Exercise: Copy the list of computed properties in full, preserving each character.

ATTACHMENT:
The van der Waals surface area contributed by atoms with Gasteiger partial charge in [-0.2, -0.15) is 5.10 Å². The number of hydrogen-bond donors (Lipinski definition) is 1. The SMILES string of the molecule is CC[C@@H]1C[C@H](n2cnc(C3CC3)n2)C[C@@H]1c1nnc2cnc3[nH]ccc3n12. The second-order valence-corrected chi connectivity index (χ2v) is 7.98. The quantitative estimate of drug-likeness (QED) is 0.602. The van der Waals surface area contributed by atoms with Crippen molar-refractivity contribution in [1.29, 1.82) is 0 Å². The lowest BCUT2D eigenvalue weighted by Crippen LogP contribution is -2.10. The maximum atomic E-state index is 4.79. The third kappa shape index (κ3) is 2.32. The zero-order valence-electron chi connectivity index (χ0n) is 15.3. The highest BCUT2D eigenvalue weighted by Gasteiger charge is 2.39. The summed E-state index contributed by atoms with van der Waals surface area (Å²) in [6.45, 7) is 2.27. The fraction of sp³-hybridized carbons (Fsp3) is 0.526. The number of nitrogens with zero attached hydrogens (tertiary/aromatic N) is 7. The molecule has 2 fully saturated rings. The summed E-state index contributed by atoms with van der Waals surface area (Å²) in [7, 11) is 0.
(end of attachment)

The van der Waals surface area contributed by atoms with Gasteiger partial charge in [-0.2, -0.15) is 5.10 Å². The number of hydrogen-bond donors (Lipinski definition) is 1. The SMILES string of the molecule is CC[C@@H]1C[C@H](n2cnc(C3CC3)n2)C[C@@H]1c1nnc2cnc3[nH]ccc3n12. The second-order valence-corrected chi connectivity index (χ2v) is 7.98. The quantitative estimate of drug-likeness (QED) is 0.602. The van der Waals surface area contributed by atoms with Crippen molar-refractivity contribution in [1.29, 1.82) is 0 Å². The lowest BCUT2D eigenvalue weighted by Crippen LogP contribution is -2.10. The maximum atomic E-state index is 4.79. The third kappa shape index (κ3) is 2.32. The zero-order valence-electron chi connectivity index (χ0n) is 15.3. The highest BCUT2D eigenvalue weighted by Gasteiger charge is 2.39. The summed E-state index contributed by atoms with van der Waals surface area (Å²) in [6.45, 7) is 2.27. The fraction of sp³-hybridized carbons (Fsp3) is 0.526. The number of nitrogens with zero attached hydrogens (tertiary/aromatic N) is 7. The molecule has 2 fully saturated rings. The summed E-state index contributed by atoms with van der Waals surface area (Å²) in [7, 11) is 0.